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A coalition convened by the World Bank Group’s Connect4Climate initiative presented a gift of contemporary public art, Fiat Lux: Illuminating our Common Home, to Pope Francis on the opening day of the Extraordinary Jubilee of Mercy in December 2015, to galvanize action and drive global attention to the importance of preserving our natural environment and tackling climate change.

Watch the full show of the breathtaking art projection at the Vatican, on St. Peter’s Basilica:

The coalition comprised of Paul G. Allen’s Vulcan Inc., the Li Ka Shing Foundation and Okeanos, in partnership with The Oceanic Preservation Society and Obscura Digital, worked under the auspices of Connect4Climate, the World Bank’s global partnership program dedicated to driving global action on climate change.

At this unprecedented and historic event, beautiful images of our shared natural world were projected onto the facade of St. Peter’s Basilica in a contemporary work of public art that tells the visual story of the interdependency of humans and life on Earth with the planet, in order to educate and inspire change around the climate crisis across generations, cultures, languages, religions and class.

“We are honored to be working with the Vatican to raise awareness of an issue so critical to our shared goal of ending extreme poverty,” World Bank Group President Jim Yong Kim said. “The poorest people in the world are disproportionately affected by the effects of a warming climate and are most vulnerable to natural disasters and extreme weather. This impressive initiative will draw global attention to the urgency of tackling climate change for the sake of people and our planet.”

The large-scale architectural public art installation was inspired by the themes of climate change, human dignity and the Earth’s living creatures in the Encyclical “Laudato Si’” of Pope Francis. Programed to coincide not only with the Jubilee, but also with COP21 in Paris, the historic occasion called on citizens of the world to join a global movement to protect our common home.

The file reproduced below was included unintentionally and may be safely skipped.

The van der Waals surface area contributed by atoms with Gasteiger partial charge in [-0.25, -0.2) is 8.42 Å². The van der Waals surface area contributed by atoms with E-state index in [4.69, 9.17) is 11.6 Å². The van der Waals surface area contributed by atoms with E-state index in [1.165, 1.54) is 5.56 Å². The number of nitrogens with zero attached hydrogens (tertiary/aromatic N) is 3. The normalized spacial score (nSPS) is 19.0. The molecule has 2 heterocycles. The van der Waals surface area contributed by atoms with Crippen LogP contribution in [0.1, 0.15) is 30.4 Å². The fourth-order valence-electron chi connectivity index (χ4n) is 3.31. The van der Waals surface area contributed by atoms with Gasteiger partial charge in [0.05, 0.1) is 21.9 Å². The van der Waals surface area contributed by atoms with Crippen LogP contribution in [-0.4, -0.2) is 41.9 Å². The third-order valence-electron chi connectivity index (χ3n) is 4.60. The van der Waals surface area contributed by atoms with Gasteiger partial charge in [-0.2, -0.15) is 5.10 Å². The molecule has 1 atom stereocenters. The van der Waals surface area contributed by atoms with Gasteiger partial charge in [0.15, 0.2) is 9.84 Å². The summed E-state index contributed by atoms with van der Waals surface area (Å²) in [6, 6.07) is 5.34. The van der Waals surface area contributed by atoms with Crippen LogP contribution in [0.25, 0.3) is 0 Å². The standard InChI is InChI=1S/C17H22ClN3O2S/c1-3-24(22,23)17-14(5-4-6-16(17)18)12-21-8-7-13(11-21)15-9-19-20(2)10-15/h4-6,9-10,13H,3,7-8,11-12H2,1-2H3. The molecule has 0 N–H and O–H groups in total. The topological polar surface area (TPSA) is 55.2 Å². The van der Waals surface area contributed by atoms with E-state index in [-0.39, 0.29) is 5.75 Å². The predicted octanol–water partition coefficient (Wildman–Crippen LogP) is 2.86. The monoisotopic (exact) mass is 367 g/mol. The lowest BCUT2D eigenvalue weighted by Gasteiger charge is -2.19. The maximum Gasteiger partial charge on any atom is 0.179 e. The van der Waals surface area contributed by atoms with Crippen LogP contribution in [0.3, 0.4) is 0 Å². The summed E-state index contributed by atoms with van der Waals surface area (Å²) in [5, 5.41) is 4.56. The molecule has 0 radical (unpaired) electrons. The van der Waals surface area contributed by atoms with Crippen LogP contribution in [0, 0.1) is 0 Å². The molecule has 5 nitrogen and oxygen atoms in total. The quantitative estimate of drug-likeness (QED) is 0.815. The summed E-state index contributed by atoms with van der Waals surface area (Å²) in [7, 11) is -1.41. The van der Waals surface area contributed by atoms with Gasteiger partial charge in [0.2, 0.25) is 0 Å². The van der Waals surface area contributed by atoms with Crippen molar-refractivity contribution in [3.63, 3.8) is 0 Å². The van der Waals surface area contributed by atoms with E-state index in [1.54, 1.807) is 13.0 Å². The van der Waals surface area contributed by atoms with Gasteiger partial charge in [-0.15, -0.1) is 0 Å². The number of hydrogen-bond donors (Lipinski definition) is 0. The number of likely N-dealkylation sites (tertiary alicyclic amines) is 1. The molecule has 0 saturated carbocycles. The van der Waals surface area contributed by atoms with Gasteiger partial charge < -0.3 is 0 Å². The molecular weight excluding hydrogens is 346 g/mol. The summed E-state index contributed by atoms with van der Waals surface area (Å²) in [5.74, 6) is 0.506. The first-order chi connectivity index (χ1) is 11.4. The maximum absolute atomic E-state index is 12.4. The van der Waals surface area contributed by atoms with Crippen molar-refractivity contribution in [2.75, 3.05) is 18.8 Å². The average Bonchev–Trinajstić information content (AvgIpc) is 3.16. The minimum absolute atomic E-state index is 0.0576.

An artistic rendering of a picture that was illuminated at St. Peter's Basilica. Photo credit: Steve McCurry / Obscura Digital
An artistic rendering of a picture that was illuminated at St. Peter’s Basilica. Photo credit: Steve McCurry / Obscura Digital

“The fight against climate change invokes each of us in a battle for civilization and democracy,” Italy’s Minister for the Environment, Land and Sea Gianluca Galletti said. “This was explained by the Holy Father in his extraordinary encyclical Laudato Si: respect to the environment is the condition to reaffirm universal rights and defend human dignity, to guarantee global security, to build a fairer world … Intercultural dialogue is our most important objective and the most efficient tool for peace.”

The cinematic event featured the work of some of the world’s most notable humanistic and nature photographers and filmmakers, including Sebastião Salgado (Genesi and Contrasto), Joel Sartore (National Geographic Photo Ark), Yann Arthus Bertrand (Human), David Doubilet, Ron Fricke and Mark Magidson (Samsara), Howard Hall, Shawn Heinrichs, Greg Huglin, Chris Jordan, Steve McCurry, Paul Nicklen and Louie Schwartzberg. The projection was curated by Louie Psihoyos and Travis Threlkel, and produced by Obscura Digital. Francesco Carrozzini curated the creative direction for Connect4Climate.

“We are proud to support the realization of this gift of art to Pope Francis and to work with our creative partners to highlight the biggest issues facing mankind: poverty and climate change,” Lucia Grenna, program manager of the World Bank Group’s Connect4Climate global partnership program, added. “This artistic display will tell a powerful visual story of the interdependency of all life on earth with our environment and we hope inspire the teams in Paris to push for the most ambitious deal possible.”

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